Beginning the IEP Process: Part 1

This week, Barbara Helms, M.Ed., CCC-SLP, is sharing some great information about the IEP process!  With so much to share, we couldn't fit it all in one post, so stay tuned for more!

As a former school speech language pathologist, I am often asked questions concerning Individualized Education Plans (IEP’s).    “How do I get services for my child at school?” is one of those questions.  To gain a better understanding, I have broken down the process in 7 steps, to include:

  1. Pre-referral/RTI
  2. Referral
  3. Identification
  4. Eligibility
  5. Development of the IEP
  6. Implementation of the IEP
  7. Evaluation and reviews

Step 1: Pre-Referral and RTI (Response to Intervention)

The IEP process begins with interventions (also referred to as RTI).  Interventions are designed to help struggling students catch up and allow the school to see which students need more academic support.  Interventions are used to document and explain difficulties, test classroom accommodations and/or modifications, assess intervention strategies and monitor progress. 

The RTI process is flexible and designed by school districts to meet the needs of the individual student.  The RTI process TYPICALLY has three tiers. Each tier provides different levels of support.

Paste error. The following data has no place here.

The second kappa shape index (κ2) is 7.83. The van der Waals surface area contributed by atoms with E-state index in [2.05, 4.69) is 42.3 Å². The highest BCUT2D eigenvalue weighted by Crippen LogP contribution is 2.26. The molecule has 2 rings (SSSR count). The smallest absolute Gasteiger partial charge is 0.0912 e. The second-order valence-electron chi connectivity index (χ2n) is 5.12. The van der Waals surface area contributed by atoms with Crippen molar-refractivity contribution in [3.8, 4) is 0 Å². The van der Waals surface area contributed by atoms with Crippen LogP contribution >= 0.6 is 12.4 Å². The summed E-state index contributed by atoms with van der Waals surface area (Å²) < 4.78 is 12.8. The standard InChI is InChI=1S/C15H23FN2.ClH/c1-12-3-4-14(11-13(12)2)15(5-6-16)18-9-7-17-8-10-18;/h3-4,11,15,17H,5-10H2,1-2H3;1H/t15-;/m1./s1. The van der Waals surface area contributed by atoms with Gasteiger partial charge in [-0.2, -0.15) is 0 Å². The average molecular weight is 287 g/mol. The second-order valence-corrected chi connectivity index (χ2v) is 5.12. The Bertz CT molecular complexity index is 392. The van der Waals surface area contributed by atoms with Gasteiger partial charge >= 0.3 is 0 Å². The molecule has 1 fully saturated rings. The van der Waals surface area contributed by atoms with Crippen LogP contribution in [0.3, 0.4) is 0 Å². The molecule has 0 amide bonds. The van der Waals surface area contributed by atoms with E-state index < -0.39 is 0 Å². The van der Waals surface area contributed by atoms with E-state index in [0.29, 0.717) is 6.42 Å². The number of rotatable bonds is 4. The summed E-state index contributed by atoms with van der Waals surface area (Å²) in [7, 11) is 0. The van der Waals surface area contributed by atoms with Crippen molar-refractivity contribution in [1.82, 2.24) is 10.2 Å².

1. In Tier I, all students receive instruction in the regular education classroom; the teacher helps all learners.
  2. In Tier II, the school provides interventions to students who need more support than they are currently receiving in the general education classroom.
  3. In Tier III, students are given individualized instruction.

RTI does not replace the special education process. If at any time parents believe their child has an educational disability and needs special education, they have a right to request an evaluation for special education. RTI cannot be used to delay or deny that evaluation. In addition to the information gathered during the RTI process, other forms of evaluation must occur to determine if a child is eligible for special education and parent’s written consent is required.

Step 2: Referral

If pre-referral interventions are NOT successful, the student is referred for special education services.  A REFERRAL CAN COME FROM MANY DIFFERENT SOURCES.  For infants, toddlers and preschoolers, Beaufort County has “child find”.  The child find process is intended to identify children who may be in need of special education services. (For more information contact Office of Early Childhood, Parenting and Family Literacy 843-521-2399 or ).  In the school environment, other examples of referral sources include: parent, teacher, guidance counselor, school nurse or para-professional. 

Referrals are made by contacting the school's administrator of special education, or Student Intervention Team leader and asking for an evaluation for special education eligibility. No matter who makes a referral, the parent must give informed written consent before a special education evaluation can begin.

Stay tuned for Part 2!

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